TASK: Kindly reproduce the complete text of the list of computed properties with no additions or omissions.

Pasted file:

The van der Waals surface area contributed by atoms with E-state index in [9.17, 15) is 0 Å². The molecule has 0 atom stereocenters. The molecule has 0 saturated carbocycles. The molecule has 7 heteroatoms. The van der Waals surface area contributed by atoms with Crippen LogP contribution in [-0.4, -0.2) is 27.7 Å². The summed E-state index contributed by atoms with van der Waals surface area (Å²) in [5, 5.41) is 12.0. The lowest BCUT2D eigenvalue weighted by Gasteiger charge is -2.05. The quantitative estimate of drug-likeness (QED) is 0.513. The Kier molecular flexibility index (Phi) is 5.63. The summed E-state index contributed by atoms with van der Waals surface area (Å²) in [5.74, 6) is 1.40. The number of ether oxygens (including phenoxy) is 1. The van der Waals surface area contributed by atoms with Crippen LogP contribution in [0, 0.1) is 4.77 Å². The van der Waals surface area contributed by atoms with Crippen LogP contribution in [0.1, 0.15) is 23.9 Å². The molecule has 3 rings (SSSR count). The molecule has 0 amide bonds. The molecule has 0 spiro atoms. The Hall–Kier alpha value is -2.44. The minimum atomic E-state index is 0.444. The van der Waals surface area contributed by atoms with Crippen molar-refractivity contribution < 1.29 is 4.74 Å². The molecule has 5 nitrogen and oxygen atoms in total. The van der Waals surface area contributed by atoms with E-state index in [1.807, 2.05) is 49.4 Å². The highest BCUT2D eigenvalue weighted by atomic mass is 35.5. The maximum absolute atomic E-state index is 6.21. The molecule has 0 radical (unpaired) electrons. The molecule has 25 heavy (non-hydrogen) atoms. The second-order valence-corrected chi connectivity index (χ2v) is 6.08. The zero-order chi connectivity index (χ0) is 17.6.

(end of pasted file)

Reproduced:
The van der Waals surface area contributed by atoms with E-state index in [9.17, 15) is 0 Å². The molecule has 0 atom stereocenters. The molecule has 0 saturated carbocycles. The molecule has 7 heteroatoms. The van der Waals surface area contributed by atoms with Crippen LogP contribution in [-0.4, -0.2) is 27.7 Å². The summed E-state index contributed by atoms with van der Waals surface area (Å²) in [5, 5.41) is 12.0. The lowest BCUT2D eigenvalue weighted by Gasteiger charge is -2.05. The quantitative estimate of drug-likeness (QED) is 0.513. The Kier molecular flexibility index (Phi) is 5.63. The summed E-state index contributed by atoms with van der Waals surface area (Å²) in [5.74, 6) is 1.40. The number of ether oxygens (including phenoxy) is 1. The van der Waals surface area contributed by atoms with Crippen LogP contribution in [0, 0.1) is 4.77 Å². The van der Waals surface area contributed by atoms with Crippen LogP contribution in [0.1, 0.15) is 23.9 Å². The molecule has 3 rings (SSSR count). The molecule has 0 amide bonds. The molecule has 0 spiro atoms. The Hall–Kier alpha value is -2.44. The minimum atomic E-state index is 0.444. The van der Waals surface area contributed by atoms with Crippen molar-refractivity contribution < 1.29 is 4.74 Å². The molecule has 5 nitrogen and oxygen atoms in total. The van der Waals surface area contributed by atoms with E-state index in [1.807, 2.05) is 49.4 Å². The highest BCUT2D eigenvalue weighted by atomic mass is 35.5. The maximum absolute atomic E-state index is 6.21. The molecule has 0 radical (unpaired) electrons. The molecule has 25 heavy (non-hydrogen) atoms. The second-order valence-corrected chi connectivity index (χ2v) is 6.08. The zero-order chi connectivity index (χ0) is 17.6.